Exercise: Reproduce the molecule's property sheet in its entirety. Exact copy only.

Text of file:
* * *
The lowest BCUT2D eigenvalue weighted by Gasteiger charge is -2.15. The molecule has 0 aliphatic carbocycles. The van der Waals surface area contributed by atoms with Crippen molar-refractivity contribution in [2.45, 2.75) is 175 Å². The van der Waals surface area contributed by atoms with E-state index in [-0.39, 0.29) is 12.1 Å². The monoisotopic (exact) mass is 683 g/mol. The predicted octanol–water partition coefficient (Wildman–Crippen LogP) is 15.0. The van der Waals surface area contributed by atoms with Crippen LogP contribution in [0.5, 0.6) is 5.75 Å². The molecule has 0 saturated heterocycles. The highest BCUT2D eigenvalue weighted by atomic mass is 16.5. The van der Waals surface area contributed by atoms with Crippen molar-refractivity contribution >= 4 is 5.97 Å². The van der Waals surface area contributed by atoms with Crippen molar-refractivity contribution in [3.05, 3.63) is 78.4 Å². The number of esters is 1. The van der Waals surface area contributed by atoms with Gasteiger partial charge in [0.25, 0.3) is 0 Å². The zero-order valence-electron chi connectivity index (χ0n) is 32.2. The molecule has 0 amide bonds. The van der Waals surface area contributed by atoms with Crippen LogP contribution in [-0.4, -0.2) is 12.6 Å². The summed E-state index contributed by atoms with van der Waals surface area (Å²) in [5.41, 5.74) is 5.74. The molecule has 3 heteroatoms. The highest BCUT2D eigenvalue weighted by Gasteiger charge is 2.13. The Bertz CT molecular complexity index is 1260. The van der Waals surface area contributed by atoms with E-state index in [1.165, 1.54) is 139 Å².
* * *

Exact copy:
The lowest BCUT2D eigenvalue weighted by Gasteiger charge is -2.15. The molecule has 0 aliphatic carbocycles. The van der Waals surface area contributed by atoms with Crippen molar-refractivity contribution in [2.45, 2.75) is 175 Å². The van der Waals surface area contributed by atoms with E-state index in [-0.39, 0.29) is 12.1 Å². The monoisotopic (exact) mass is 683 g/mol. The predicted octanol–water partition coefficient (Wildman–Crippen LogP) is 15.0. The van der Waals surface area contributed by atoms with Crippen LogP contribution in [0.5, 0.6) is 5.75 Å². The molecule has 0 saturated heterocycles. The highest BCUT2D eigenvalue weighted by atomic mass is 16.5. The van der Waals surface area contributed by atoms with Crippen molar-refractivity contribution >= 4 is 5.97 Å². The van der Waals surface area contributed by atoms with Crippen molar-refractivity contribution in [3.05, 3.63) is 78.4 Å². The number of esters is 1. The van der Waals surface area contributed by atoms with Gasteiger partial charge in [0.25, 0.3) is 0 Å². The zero-order valence-electron chi connectivity index (χ0n) is 32.2. The molecule has 0 amide bonds. The van der Waals surface area contributed by atoms with Crippen LogP contribution in [-0.4, -0.2) is 12.6 Å². The summed E-state index contributed by atoms with van der Waals surface area (Å²) in [5.41, 5.74) is 5.74. The molecule has 3 heteroatoms. The highest BCUT2D eigenvalue weighted by Gasteiger charge is 2.13. The Bertz CT molecular complexity index is 1260. The van der Waals surface area contributed by atoms with E-state index in [1.165, 1.54) is 139 Å².